is a partner at Archer & Greiner P.C. who has litigated business disputes of all types, ranging from complex matters for Fortune 500 companies to mid- and small-sized businesses and individuals, including a variety of labor and employment issues in both the public and private sectors. He is Chair of Archer’s Trade Secret Protection and Non-Compete Group.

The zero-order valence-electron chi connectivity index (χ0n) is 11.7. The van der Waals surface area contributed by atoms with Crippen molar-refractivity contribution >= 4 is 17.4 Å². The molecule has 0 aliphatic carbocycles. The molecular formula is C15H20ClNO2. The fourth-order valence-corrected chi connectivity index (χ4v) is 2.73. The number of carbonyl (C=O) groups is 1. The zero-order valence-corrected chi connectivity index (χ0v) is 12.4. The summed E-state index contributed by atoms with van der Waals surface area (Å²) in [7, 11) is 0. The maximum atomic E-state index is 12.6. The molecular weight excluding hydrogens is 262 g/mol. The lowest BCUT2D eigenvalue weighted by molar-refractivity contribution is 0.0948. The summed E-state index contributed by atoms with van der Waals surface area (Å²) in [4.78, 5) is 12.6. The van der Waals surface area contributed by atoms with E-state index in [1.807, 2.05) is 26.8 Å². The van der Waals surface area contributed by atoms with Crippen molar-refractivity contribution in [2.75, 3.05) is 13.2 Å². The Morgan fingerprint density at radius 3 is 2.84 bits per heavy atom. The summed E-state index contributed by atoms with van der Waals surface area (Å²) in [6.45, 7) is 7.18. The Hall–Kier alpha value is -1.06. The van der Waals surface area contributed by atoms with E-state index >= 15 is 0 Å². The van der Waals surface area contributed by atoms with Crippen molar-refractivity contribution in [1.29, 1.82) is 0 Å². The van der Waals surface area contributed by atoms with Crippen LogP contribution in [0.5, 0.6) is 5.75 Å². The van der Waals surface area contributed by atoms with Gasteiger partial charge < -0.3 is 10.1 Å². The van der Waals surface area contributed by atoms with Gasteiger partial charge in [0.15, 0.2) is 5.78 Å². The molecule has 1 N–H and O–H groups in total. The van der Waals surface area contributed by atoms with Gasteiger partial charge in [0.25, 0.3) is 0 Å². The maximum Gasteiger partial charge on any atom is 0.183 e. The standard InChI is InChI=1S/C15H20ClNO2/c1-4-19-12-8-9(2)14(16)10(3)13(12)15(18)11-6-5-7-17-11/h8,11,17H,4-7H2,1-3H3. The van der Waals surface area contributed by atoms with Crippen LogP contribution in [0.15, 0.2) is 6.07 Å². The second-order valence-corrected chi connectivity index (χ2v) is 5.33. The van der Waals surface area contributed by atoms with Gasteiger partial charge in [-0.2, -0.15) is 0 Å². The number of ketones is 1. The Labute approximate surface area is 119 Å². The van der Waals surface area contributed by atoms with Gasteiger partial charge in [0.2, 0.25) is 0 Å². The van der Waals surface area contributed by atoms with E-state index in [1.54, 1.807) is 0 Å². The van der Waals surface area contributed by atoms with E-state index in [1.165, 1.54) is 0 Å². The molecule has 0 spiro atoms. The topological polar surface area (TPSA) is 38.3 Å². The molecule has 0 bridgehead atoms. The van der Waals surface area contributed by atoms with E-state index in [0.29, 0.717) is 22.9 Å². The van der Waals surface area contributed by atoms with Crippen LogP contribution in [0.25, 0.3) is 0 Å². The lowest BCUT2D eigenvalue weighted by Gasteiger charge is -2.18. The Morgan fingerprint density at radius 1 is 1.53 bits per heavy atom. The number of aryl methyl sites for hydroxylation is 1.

The category of “trade secrets” is broad and encompasses information that people may not ordinarily associate with the term. Easy, iconic examples of trade secrets include the secret recipe for Coke or the secret formula for creating the nooks and crannies in Thomas’ English Muffins. Others, such as the algorithms that determine what appears in our social media feeds, or how much an office supply store charges a particular client for a box of paper clips, may not be so apparent. In reality, a “trade secret” is any secret, commercially valuable piece of information to which its owner restricts access and takes reasonable steps to protect. But even if you knew how wide-ranging the category is, you may not have considered “catcher’s signs” a trade secret. That is exactly what a former Major League Baseball (MLB) pitcher is contending in a recent lawsuit filed in Texas state court. This case is generating much debate in the legal and baseball communities. Time will tell whether this suit is a dribbler that does not get past the pitcher or a line drive into the gap for extra bases, so let’s step up to the plate and take a good look at this recent case.